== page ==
Ask anyone what they know about their lungs and you’ll likely get an answer involving the need to breathe. It’s true that the lungs are essential to delivering oxygen to the bloodstream — and, thus, the cells of the body — and removing gases such as carbon dioxide.
However, most people probably don’t realize the complex and intricate nature of the constant work going on within their rib cage. Like an upside-down tree, the bronchial tubes within the lungs branch downward 23 times into consecutively smaller units. “If it were a family tree, it would have at least 23 generations of family members,” says Dan Culver, DO, a pulmonary specialist in the Cleveland Clinic Respiratory Institute.
The “branches” lead to air sacs called alveoli, where oxygen is transferred from inhaled air to the blood. Each smaller than the head of a pin, these air sacs number around 300 million in a human adult, who breathes, on average, between 20,000 and 25,000 times a day. In children, it is closer to 30,000 times a day.
For the lungs to perform their best, the airways need to be open and free from inflammation and abnormal amounts of mucus. Cancer, asthma, chronic obstructive pulmonary disease, or COPD, and sleep apnea all are a threat to proper lung function.
By far, the No. 1 cancer-related cause of death in the United States is lung cancer. And the No. 1 cause of lung cancer, by far, is smoking.
“More than 90 percent of lung cancer is related to tobacco exposure,” Dr. Culver says, noting the results of a study that followed the health of British physicians beginning in the early 20th century. “The average adult nonsmoker life expectancy in 1945 would be the same as an adult smoker today. In other words, if you think of all the medical advances since 1945, on average, you’re throwing that out the window by smoking.”
Particularly frightening is the fact that most lung cancers are advanced when diagnosed because it normally takes a long time to develop symptoms. Why? There are no pain nerves inside lung tissue.
“It usually doesn’t hurt until it gets so advanced that it’s pressing on something outside the lungs,” Dr. Culver says, adding that the symptoms can include coughing, coughing up blood, shortness of breath and weight loss.
In addition, the once male-dominated disease now kills nearly an equal number of women. While there is much discussion about lung cancer screening, Dr. Culver says it’s not ready for prime time yet because screening hasn’t been shown to reduce lung cancer deaths.
This disease is on the rise in children, in part because it is diagnosed more often today. Physicians also are recognizing that asthma can start in adulthood. “People think of it as kids’ disease, but it’s not,” Dr. Culver says.
There are two types of asthma triggers: the extrinsic/allergic type, made worse by pollen, animal dander, perfumes and particulates, and the intrinsic type, which has no obvious environmental cause.
Doctors are discovering the importance of maintenance therapy, such as using a corticosteroid inhaler, for those with moderate to severe asthma. “Over time, you can get permanent damage, so people should be on maintenance therapy every day,” Dr. Culver says. “If you have uncontrolled asthma as a child, it can impair your development, so your lung function is not as good as you get older.”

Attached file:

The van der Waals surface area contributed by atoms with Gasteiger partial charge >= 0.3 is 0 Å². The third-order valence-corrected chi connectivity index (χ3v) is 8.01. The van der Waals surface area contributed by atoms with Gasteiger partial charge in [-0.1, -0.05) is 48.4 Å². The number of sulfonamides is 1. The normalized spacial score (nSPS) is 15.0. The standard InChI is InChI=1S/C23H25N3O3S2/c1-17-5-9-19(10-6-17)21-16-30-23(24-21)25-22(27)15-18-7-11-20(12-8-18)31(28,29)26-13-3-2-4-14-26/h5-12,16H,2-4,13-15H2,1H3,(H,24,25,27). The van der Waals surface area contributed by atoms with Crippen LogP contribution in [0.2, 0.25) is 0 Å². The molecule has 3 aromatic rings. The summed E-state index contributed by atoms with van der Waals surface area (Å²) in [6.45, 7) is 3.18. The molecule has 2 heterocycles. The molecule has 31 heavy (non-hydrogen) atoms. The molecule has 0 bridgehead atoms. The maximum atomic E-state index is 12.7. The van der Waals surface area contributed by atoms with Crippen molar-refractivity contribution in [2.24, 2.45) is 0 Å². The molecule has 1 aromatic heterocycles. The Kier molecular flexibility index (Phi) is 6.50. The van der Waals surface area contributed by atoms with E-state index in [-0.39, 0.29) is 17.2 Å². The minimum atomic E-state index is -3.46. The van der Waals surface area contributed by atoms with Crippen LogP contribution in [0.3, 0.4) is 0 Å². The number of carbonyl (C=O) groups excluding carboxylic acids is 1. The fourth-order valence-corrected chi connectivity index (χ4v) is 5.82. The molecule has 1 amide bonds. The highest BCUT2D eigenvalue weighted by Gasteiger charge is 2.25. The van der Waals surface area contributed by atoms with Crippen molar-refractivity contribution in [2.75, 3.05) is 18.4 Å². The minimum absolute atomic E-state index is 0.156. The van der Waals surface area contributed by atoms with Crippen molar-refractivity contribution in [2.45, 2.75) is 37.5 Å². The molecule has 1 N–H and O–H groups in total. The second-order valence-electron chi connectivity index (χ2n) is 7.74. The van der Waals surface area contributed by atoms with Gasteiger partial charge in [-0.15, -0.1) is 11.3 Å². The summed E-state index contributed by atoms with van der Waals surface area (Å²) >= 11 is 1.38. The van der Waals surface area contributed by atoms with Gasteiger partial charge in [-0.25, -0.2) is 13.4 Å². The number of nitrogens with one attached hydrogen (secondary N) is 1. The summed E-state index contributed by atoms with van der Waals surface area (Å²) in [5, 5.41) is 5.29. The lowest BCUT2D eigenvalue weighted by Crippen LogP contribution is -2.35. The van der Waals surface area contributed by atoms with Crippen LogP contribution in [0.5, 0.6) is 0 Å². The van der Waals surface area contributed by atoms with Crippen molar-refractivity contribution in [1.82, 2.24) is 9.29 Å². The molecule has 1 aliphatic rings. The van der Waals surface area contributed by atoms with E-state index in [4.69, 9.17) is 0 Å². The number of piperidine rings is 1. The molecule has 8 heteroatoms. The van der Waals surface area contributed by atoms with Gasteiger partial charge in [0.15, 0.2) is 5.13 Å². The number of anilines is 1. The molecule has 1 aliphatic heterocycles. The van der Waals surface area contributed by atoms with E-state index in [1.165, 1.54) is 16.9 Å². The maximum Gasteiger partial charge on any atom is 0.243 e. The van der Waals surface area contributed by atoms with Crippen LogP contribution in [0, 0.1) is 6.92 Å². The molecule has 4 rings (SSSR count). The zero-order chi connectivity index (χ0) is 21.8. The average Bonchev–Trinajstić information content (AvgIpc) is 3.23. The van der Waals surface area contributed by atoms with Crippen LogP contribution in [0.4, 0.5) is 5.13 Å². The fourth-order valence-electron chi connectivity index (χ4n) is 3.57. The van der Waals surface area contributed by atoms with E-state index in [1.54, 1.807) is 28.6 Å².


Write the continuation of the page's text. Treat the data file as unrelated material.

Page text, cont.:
Cleveland Clinic recently took part in a pivotal trial for U.S. Food and Drug Administration approval of a new therapy called thermoplasty. The procedure involves trying to shrink the smooth muscle around the airways by applying heat to the airway walls with a scope passed through the nose or mouth. The smooth muscle can contract or squeeze the airway, so reducing its size leads to less airway-passage narrowing.
Chronic obstructive pulmonary disease, in almost all instances, is smoking-related permanent lung damage. Its two main forms are chronic bronchitis and emphysema.
Chronic bronchitis is characterized by inflammation and airway damage, and symptoms include coughing, wheezing and shortness of breath. Emphysema is typified by destruction of the lung’s air sacs and involves wheezing and shortness of breath.
“The rate of lung function decline slows down a lot as soon as you stop smoking,” Dr. Culver says. “For people with moderate to severe COPD, using controller/inhaler treatments can slow down the damage and decrease the number of flare ups per year. By far, the best thing is to stop smoking.”
This fairly common condition occurs when the upper airway collapses during the deeper stages of sleep.
The body interprets the decreasing oxygen levels as a stressful event and it starts pumping adrenaline. Sufferers partially awaken, and sleep becomes fragmented. People with sleep apnea don’t feel refreshed in the morning and may nod off during the day.
“You’re driving that adrenaline all night. It contracts blood vessels, makes the heart beat harder. Years of that happening starts to affect your body,” Dr. Culver says. “It also may cause inflammation that may lead to heart attacks, strokes and high blood pressure.”
Links between lung and heart health continue to be discovered. A recent study reports that smoking affects the heart’s ability to pump blood.
“If you have poor lung function, more of the burden shifts to the heart,” Dr. Culver says, adding that severe lung disease can lead to pulmonary hypertension, or high blood pressure in the blood vessels of the lungs. “It can be very serious and it can lead to heart failure.”